What do members of parliament do when they're not at Parliament House?
Senators and members of the House Representatives work long hours, both in the Australian Parliament and in their electorate.
During sitting weeks—about 18 to 20 weeks a year—members of parliament will be at Parliament House doing their parliamentary work.
When Parliament is not sitting, most senators and members will be in their home state or territory engaged in electorate duties, including:
- working on committees to collect information from groups that want to present their views to Parliament.
- helping people in their electorate who may be having difficulties with issues such as taxes, immigration, health or pensions.
- speaking with community groups such as pensioner associations and sporting clubs.
- dealing with local concerns, such as road construction or environmental issues.
All members of parliament have an electorate to represent. For members of the House of Representatives, this will be around 150 000 people living in part of their state or territory. For senators, their electorate will be the entire state or territory where they live.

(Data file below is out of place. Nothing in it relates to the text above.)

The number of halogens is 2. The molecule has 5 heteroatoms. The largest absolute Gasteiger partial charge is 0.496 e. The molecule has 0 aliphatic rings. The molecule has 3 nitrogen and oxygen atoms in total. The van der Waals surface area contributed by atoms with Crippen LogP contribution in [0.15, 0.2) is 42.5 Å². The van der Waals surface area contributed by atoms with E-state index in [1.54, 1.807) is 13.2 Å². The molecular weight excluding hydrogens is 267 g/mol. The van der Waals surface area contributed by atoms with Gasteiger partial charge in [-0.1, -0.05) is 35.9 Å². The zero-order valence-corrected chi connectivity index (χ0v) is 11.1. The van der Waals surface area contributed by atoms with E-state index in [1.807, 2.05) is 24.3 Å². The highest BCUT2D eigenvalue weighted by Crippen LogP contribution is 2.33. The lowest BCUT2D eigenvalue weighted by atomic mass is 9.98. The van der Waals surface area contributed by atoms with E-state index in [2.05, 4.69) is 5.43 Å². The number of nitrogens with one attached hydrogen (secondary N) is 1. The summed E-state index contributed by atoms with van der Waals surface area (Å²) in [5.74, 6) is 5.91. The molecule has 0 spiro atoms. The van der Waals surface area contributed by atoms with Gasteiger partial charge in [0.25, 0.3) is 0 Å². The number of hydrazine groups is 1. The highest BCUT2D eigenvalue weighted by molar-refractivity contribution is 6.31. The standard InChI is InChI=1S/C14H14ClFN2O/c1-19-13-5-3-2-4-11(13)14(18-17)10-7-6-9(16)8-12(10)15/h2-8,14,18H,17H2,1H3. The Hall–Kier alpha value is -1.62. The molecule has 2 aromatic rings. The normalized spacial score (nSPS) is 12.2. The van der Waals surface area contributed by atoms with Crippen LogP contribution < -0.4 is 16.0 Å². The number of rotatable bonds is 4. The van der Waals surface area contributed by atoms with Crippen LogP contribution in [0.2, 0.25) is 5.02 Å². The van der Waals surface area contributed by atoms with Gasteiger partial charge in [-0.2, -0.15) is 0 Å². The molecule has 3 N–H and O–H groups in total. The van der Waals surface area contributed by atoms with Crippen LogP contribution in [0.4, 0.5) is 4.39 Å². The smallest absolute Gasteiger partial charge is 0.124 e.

Some senators and members have extra responsibilities, such as being the leader of their political party or a minister or shadow minister, which may require them to spend time travelling around Australia.
A Senate committee hearing at Balgo in the Kimberley, Western Australia.
Senate Procedure Office
This photo shows a group of people sitting at tables facing each other with papers in front of them. One person appears to be reading aloud from a paper and others have their heads turned towards this person.